COVID-19 impact could be ‘disastrously high’ in poverty-stricken Malawi

2 May 2020

In Malawi, one of the world’s poorest countries, with a fragile health system, the UN is bracing for the impact of the COVID-19 pandemic which, it is feared, could be severe.

COVID-19 is known to be particularly dangerous for those with underlying health conditions and, in the African Great Lakes nation, a significant proportion of the population fall into that vulnerable category.

Around a million adults are living with HIV/AIDS, and approximately the same number of children have been orphaned by the disease. Many others are suffering from a range of infectious diseases, such as hepatitis A, malaria, rabies, schistosomiasis (a disease carried by freshwater snails), and typhoid. 

Maria Jose Torres is UN Resident Coordinator in Malawi, the senior United Nations development official there, and she is warning that COVID-19 could have a disastrously high toll: “Even a fairly low number of cases could overwhelm the health system, cause food shortages, and reverse the path of progress the country has been on in recent years.” 

Ms. Torres adds that a systematic approach is needed to avoid that scenario. “We’ve got to make sure that people have the supplies and knowledge they need to stay safe”, she added.

The race to get out the hygiene message

In Muona, Nsanje District (Southern Malawi) WFP beneficiaries are asked to wash hands with soap before and after getting their entitlements, by WFP/Badre Bahaji

“Where infectious diseases are concerned, hygiene and sanitation are paramount”, says Robson Kayira, District Environmental Health Officer for Mchinji district. “Handwashing is particularly critical during the COVID-19 pandemic.”

UNICEF, with support from partner UK Aid and others, is working to deliver water, sanitation, and hygiene (WASH) supplies, so communities are prepared. So far, over 24,000 units of chlorine powder drums, water buckets, water testing kits, laundry soap, hygiene education materials, and portable toilets have been distributed to emergency treatment units in four districts.

However, educating the population is just as important as providing the supplies, as Ms. Torres explains: “WASH supplies are beneficial only if people use them properly. That’s why the UN in Malawi is working to make sure people learn exactly what they need to do to keep themselves, their families, and their country, safe”.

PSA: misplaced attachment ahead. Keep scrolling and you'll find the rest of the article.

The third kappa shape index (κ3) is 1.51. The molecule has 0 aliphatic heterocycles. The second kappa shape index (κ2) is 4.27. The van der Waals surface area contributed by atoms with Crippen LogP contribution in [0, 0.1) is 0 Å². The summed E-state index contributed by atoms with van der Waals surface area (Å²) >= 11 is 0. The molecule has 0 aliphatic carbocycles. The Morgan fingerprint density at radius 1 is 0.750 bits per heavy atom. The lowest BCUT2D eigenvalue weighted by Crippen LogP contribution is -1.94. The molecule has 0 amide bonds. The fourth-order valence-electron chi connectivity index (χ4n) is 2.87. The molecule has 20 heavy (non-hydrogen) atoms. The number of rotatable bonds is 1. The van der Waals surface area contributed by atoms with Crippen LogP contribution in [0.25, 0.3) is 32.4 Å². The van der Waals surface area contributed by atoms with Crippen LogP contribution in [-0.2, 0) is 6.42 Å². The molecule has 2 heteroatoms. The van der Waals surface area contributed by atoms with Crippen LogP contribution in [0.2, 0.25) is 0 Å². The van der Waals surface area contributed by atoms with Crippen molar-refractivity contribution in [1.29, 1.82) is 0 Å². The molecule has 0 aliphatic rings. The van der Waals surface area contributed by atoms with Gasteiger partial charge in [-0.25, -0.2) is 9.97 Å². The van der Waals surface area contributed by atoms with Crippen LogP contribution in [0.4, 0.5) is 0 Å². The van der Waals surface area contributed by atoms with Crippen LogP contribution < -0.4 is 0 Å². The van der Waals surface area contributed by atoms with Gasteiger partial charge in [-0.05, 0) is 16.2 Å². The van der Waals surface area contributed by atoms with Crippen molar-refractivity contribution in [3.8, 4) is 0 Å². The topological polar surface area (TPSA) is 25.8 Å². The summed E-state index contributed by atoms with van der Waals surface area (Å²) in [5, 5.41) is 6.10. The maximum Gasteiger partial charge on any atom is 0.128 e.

Printed information about COVID-19 is being distributed throughout rural Malawi by UN Children’s Fund UNICEF, the World Health Organization (WHO), the Food and Agriculture Organization (FAO), and other UN agencies, with support from the European Union and UK Aid.

In the Chiradzulu district, for example, 1,000 posters have been distributed to health facilities, agricultural centres, households with pregnant women, and local nutrition and hygiene care groups. “The posters help me share the message to my care-group members”, says Rhoda Sauka, a care-group promoter. “Then they spread the message to other households and communities.”

Livelihoods at risk

Handwashing facilities at the emergency treatment unit in Mchinji, Malawi. They were installed with funding from UK Aid, by © UNICEF/Chifundo Mandala

“In March last year, floods washed away my crop field and demolished my house”, says Alinafe Nhlane, a 33-year-old mother and subsistence farmer in Muona Village. Ms. Nhlane’s property and land were hit last year by Cyclone Idai, which burst dams, flooded crops, and left nearly 90,000 people homeless or displaced in Malawi.

“Because of the flooding, I harvested only four bags of maize, which took me up to early July. Since then I’ve been doing piecemeal labour to feed my two children”, she says (the most recent addition to her family, Albert, is just 18 months old).

Ms. Nhlane, a subsistence farmer catching up from the losses of last year, and in need of food before the harvest season, is typical of millions of Malawians. All this, just as Covid-19 looms.

To address the immediate need, the World Food Programme (WFP) has distributed cash to almost 350,000 vulnerable people in the country’s most food-insecure districts, with support from the US and UK governments. Ms. Nhlane received about US $33, “which I will use to buy maize, cooking oil, beans, and fruits for my children”, she says.

At distribution sites, people receive not just cash, but also lifesaving information about the virus. “People put that information to use right away,” says Caroline Allan, District Health Officer for Nsanje. “they stay at a safe distance from one another in line, and wash their hands before they get assistance. That way, the instruction gets backed up by some hands-on practice.”

Nobody can do it alone: getting community leaders onboard

The UN in Malawi – which is working with the Ministry of Health and community leaders to decide on the best ways to share prevention messages – insists that strong partnerships with community groups play a vital role in the fight against the pandemic. “The UN can’t do it alone”, says Ms. Torres. “Government can’t do it alone. People need to hear messages from those they know and trust.” 

Paramount Chief Kyungu, whose tribal territory includes two districts next to Tanzania, is one of the community leaders who has taken part in consultations with the UN and the authorities, on the best ways to communicate about Covid-19.

“Our borders with other countries are very busy,” He says. “Movement across borders is heavy with traders, workers, and refugees. After all, people need to transport food, make a living, and escape violence in their homelands”. At the same time, says the Chief, “We need measures to address the spread of COVID-19. Together, as one, we can fight the virus.”
 

 

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